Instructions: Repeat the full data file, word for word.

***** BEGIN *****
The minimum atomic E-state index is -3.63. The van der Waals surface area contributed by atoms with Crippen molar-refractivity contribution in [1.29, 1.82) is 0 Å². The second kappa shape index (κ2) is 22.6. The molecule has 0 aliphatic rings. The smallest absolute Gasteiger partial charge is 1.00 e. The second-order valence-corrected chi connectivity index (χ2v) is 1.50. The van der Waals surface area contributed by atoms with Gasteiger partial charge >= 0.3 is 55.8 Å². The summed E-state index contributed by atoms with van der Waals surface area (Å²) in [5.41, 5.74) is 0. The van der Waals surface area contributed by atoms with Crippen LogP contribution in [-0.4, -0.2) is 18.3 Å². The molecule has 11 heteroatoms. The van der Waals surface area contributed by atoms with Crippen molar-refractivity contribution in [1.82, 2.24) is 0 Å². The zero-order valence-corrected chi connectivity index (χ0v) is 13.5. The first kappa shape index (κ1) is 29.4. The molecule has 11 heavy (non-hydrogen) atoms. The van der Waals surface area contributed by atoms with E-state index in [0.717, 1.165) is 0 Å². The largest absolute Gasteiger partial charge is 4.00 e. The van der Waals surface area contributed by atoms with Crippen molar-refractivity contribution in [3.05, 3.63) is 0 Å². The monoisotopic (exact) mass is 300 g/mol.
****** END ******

The minimum atomic E-state index is -3.63. The van der Waals surface area contributed by atoms with Crippen molar-refractivity contribution in [1.29, 1.82) is 0 Å². The second kappa shape index (κ2) is 22.6. The molecule has 0 aliphatic rings. The smallest absolute Gasteiger partial charge is 1.00 e. The second-order valence-corrected chi connectivity index (χ2v) is 1.50. The van der Waals surface area contributed by atoms with Gasteiger partial charge >= 0.3 is 55.8 Å². The summed E-state index contributed by atoms with van der Waals surface area (Å²) in [5.41, 5.74) is 0. The van der Waals surface area contributed by atoms with Crippen LogP contribution in [-0.4, -0.2) is 18.3 Å². The molecule has 11 heteroatoms. The van der Waals surface area contributed by atoms with Crippen molar-refractivity contribution in [1.82, 2.24) is 0 Å². The zero-order valence-corrected chi connectivity index (χ0v) is 13.5. The first kappa shape index (κ1) is 29.4. The molecule has 11 heavy (non-hydrogen) atoms. The van der Waals surface area contributed by atoms with E-state index in [0.717, 1.165) is 0 Å². The largest absolute Gasteiger partial charge is 4.00 e. The van der Waals surface area contributed by atoms with Crippen molar-refractivity contribution in [3.05, 3.63) is 0 Å². The monoisotopic (exact) mass is 300 g/mol.